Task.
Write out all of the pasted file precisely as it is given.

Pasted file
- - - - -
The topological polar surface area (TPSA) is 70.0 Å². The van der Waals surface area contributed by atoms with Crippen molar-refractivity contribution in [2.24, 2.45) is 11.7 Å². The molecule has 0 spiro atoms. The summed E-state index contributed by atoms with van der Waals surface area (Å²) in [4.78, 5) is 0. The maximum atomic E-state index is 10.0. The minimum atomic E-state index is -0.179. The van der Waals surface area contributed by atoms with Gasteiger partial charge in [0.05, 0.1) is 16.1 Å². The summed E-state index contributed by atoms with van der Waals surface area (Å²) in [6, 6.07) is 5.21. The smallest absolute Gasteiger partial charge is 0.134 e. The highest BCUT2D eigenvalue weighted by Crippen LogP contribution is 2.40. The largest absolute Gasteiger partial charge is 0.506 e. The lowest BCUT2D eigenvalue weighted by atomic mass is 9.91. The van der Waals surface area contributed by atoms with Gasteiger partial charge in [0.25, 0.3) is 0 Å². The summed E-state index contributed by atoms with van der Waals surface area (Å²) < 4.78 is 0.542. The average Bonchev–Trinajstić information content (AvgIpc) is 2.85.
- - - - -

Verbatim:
The topological polar surface area (TPSA) is 70.0 Å². The van der Waals surface area contributed by atoms with Crippen molar-refractivity contribution in [2.24, 2.45) is 11.7 Å². The molecule has 0 spiro atoms. The summed E-state index contributed by atoms with van der Waals surface area (Å²) in [4.78, 5) is 0. The maximum atomic E-state index is 10.0. The minimum atomic E-state index is -0.179. The van der Waals surface area contributed by atoms with Gasteiger partial charge in [0.05, 0.1) is 16.1 Å². The summed E-state index contributed by atoms with van der Waals surface area (Å²) in [6, 6.07) is 5.21. The smallest absolute Gasteiger partial charge is 0.134 e. The highest BCUT2D eigenvalue weighted by Crippen LogP contribution is 2.40. The largest absolute Gasteiger partial charge is 0.506 e. The lowest BCUT2D eigenvalue weighted by atomic mass is 9.91. The van der Waals surface area contributed by atoms with Gasteiger partial charge in [0.25, 0.3) is 0 Å². The summed E-state index contributed by atoms with van der Waals surface area (Å²) < 4.78 is 0.542. The average Bonchev–Trinajstić information content (AvgIpc) is 2.85.